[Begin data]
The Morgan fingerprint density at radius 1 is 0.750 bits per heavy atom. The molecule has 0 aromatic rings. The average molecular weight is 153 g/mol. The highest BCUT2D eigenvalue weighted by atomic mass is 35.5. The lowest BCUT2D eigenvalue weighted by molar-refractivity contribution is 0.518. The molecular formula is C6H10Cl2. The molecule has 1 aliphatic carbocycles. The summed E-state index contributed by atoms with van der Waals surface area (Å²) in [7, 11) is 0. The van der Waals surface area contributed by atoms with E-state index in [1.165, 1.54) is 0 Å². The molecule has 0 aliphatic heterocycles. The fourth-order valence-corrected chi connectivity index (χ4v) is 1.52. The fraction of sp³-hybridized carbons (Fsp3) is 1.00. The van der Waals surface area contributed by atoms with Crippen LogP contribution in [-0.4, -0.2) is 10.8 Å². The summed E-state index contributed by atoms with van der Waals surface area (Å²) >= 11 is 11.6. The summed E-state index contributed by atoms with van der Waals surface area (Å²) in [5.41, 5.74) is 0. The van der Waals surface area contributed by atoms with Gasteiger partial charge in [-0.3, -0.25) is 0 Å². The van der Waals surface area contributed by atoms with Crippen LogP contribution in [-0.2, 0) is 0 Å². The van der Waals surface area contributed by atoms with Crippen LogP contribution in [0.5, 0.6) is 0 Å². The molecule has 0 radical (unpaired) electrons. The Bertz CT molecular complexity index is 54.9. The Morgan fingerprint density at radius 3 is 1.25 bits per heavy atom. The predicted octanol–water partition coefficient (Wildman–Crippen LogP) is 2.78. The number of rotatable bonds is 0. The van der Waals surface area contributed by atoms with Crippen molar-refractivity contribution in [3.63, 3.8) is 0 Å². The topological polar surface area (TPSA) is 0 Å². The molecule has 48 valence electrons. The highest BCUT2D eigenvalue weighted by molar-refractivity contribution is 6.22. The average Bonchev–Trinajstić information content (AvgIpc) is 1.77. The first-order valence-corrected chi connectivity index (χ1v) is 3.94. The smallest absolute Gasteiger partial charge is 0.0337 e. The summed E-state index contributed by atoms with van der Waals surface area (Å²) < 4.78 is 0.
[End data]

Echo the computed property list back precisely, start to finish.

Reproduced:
The Morgan fingerprint density at radius 1 is 0.750 bits per heavy atom. The molecule has 0 aromatic rings. The average molecular weight is 153 g/mol. The highest BCUT2D eigenvalue weighted by atomic mass is 35.5. The lowest BCUT2D eigenvalue weighted by molar-refractivity contribution is 0.518. The molecular formula is C6H10Cl2. The molecule has 1 aliphatic carbocycles. The summed E-state index contributed by atoms with van der Waals surface area (Å²) in [7, 11) is 0. The van der Waals surface area contributed by atoms with E-state index in [1.165, 1.54) is 0 Å². The molecule has 0 aliphatic heterocycles. The fourth-order valence-corrected chi connectivity index (χ4v) is 1.52. The fraction of sp³-hybridized carbons (Fsp3) is 1.00. The van der Waals surface area contributed by atoms with Crippen LogP contribution in [-0.4, -0.2) is 10.8 Å². The summed E-state index contributed by atoms with van der Waals surface area (Å²) >= 11 is 11.6. The summed E-state index contributed by atoms with van der Waals surface area (Å²) in [5.41, 5.74) is 0. The van der Waals surface area contributed by atoms with Gasteiger partial charge in [-0.3, -0.25) is 0 Å². The van der Waals surface area contributed by atoms with Crippen LogP contribution in [-0.2, 0) is 0 Å². The van der Waals surface area contributed by atoms with Crippen LogP contribution in [0.5, 0.6) is 0 Å². The molecule has 0 radical (unpaired) electrons. The Bertz CT molecular complexity index is 54.9. The Morgan fingerprint density at radius 3 is 1.25 bits per heavy atom. The predicted octanol–water partition coefficient (Wildman–Crippen LogP) is 2.78. The number of rotatable bonds is 0. The van der Waals surface area contributed by atoms with Crippen molar-refractivity contribution in [3.63, 3.8) is 0 Å². The topological polar surface area (TPSA) is 0 Å². The molecule has 48 valence electrons. The highest BCUT2D eigenvalue weighted by molar-refractivity contribution is 6.22. The average Bonchev–Trinajstić information content (AvgIpc) is 1.77. The first-order valence-corrected chi connectivity index (χ1v) is 3.94. The smallest absolute Gasteiger partial charge is 0.0337 e. The summed E-state index contributed by atoms with van der Waals surface area (Å²) < 4.78 is 0.